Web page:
After a couple of years of decelerating revenue growth in the Registered Investment Advisor (RIA) industry, it's easy to get excited about the topline results revealed in the 2018 InvestmentNews Study of Pricing & Profitability. Firms in the study reported revved-up median revenue growth of 11.7% in 2017, compared with 5.0% in 2016 and 6.9% in 2015. When you couple such heady growth with profit margins that hover around 25%, it's easy to conclude that the industry's growth engine is running smoothly and firms should stick with whatever they're doing now. The message would seem to be: “If it's not broken, leave it the heck alone.”
However, I'm not sure this is the time to put one's RIA firm on autopilot. A closer look at the study's data suggests that firms might instead want to exploit this period of strong growth to optimize – or even rebuild – their approaches to sustaining growth. (An article I penned in October delves into this topic in some depth). The fact is that in 2017, market performance did most of the heavy lifting, accounting for 8.3% of growth in assets under management (AUM) (see chart below). By contrast, business development – that is, the combination of marketing and sales efforts – accounted for just 4.8% of AUM growth (better than the 2.5% achieved in 2016, but still not gangbusters).
Why have business development efforts produced only limited success? I believe the single largest underlying reason is underinvestment. On average, across all survey participants, marketing and business development expenses amounted to only 2.0% of revenue. This number includes everything from advertising and public relations, to client entertainment and appreciation events. To be fair, it doesn't include compensation dollars for marketing staff, and it's heartening to see that 14.6% of firms hired Business Development Specialists in 2018, nearly quadruple the 4.0% that made such hires in 2017. (Of course, new hires are only as effective as their training and development – I explored the InvestmentNews study's revelations about productivity gaps in an article in November).
Why do I still think that firms are underinvesting? Let's start by reviewing what they're currently doing.
To attract new clients, firms are putting themselves out there – physically, electronically and through traditional media. The study details a long list of activities, but here is a sampling:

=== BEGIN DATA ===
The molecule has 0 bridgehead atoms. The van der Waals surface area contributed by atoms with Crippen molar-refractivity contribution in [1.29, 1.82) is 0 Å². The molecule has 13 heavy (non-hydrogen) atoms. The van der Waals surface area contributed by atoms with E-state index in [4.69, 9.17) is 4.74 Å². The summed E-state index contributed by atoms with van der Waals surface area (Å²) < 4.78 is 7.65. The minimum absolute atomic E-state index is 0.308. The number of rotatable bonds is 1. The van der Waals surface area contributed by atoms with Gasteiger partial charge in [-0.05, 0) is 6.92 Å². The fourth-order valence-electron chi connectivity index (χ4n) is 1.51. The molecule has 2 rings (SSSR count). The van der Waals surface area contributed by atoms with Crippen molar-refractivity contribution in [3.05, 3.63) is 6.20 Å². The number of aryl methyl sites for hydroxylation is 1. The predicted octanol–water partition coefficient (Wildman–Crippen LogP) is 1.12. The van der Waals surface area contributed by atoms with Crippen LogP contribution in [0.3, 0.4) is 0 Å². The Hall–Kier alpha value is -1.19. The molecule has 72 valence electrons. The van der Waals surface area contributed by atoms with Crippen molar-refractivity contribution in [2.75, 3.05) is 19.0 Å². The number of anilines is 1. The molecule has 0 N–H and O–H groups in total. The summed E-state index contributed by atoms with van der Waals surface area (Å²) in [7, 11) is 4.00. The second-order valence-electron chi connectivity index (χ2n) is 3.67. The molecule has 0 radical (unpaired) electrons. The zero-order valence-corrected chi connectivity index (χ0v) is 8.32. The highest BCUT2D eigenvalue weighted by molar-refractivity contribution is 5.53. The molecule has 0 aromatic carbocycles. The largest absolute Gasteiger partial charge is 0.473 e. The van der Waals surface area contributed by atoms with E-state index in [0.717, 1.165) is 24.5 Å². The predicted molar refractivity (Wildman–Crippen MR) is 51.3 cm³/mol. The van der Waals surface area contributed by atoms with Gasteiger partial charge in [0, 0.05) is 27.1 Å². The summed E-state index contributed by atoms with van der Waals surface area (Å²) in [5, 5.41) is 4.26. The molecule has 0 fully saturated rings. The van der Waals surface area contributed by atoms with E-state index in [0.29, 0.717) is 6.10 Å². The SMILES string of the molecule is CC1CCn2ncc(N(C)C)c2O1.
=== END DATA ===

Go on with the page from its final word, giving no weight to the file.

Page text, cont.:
- Person-to-person – 58% are actively engaging the community; 54% are volunteering on non-profit boards; 52% are hosting networking events, such as seminars or client appreciation events; and 47% are sponsoring community events.
- Digital – 55% are working their social media networks, actively posting content and interacting with people; 47% have built websites that enable digital lead nurturing and conversion; 40% are publishing blogs; and 38% are conducting email marketing.
- Traditional media – 27% are paying for print, radio or TV advertising; and 12% are investing in direct mail campaigns.
With all of these market-facing activities, you'd think that clients would be lined up at the door of every firm. But, of course, there's a big difference between attracting attention and landing new clients. Here's where I noted some areas where more investment would really make sense.
- Figure out what's working among your current marketing activities (person-to-person, digital, and traditional media). If you look at where leads are coming from (and which convert into clients), you may find a bit more investment in a select area will attract the right attention.
- According to the survey, many firms do not devote nearly enough attention to the process of guiding people through the journey to become clients. For example, only 33% of firms formally track leads and prospect clients at a firm level and share the information with their advisors. An astounding 61% do no formal tracking at all. It's little wonder that in 2017 the average lead-to-client conversion rate was 28%.
- And here's another missed opportunity for growth: only 30% of firms have established a formal process for requesting referrals from related third-party professionals, such as lawyers and accountants. Fully 70% of firms do not make such efforts.
Statistics like these tell us that there are enormous opportunities for firms to strengthen their business development now, while market tailwinds are still in full force. If firms invest in training and systems to connect their marketing efforts with their client conversion efforts, the result will be a more reliable and durable process for winning in the marketplace.
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About the Author
Gabriel Garcia is a Managing Director for BNY Mellon's Pershing Advisor Solutions in the Relationship Management group. Mr. Garcia works with registered investment advisers (RIAs) interested in developing and growing their practices, helping them manage business issues they face. He engages advisers to help them make informed decisions around maximizing Pershing's resources and evolving their firms to become more scalable, profitable and productive. Mr. Garcia spent his previous 15 years with Charles Schwab & Co., where he held several leadership positions in sales, training and consulting. His last six years were spent working directly with RIAs. Overall, Mr. Garcia has 20 years of experience in financial services and has consulted with more than 100 firms ranging in AUM from $50 million to $3 billion. He also is a frequent speaker at industry and national conferences. Mr. Garcia earned a Bachelor of Science degree in Finance and Business Administration from Radford University. When he's not in the office, he enjoys CrossFit and spending time with his family at the Jersey Shore. You can follow him on LinkedIn at www.linkedin.com/in/gabrielgarciapas.
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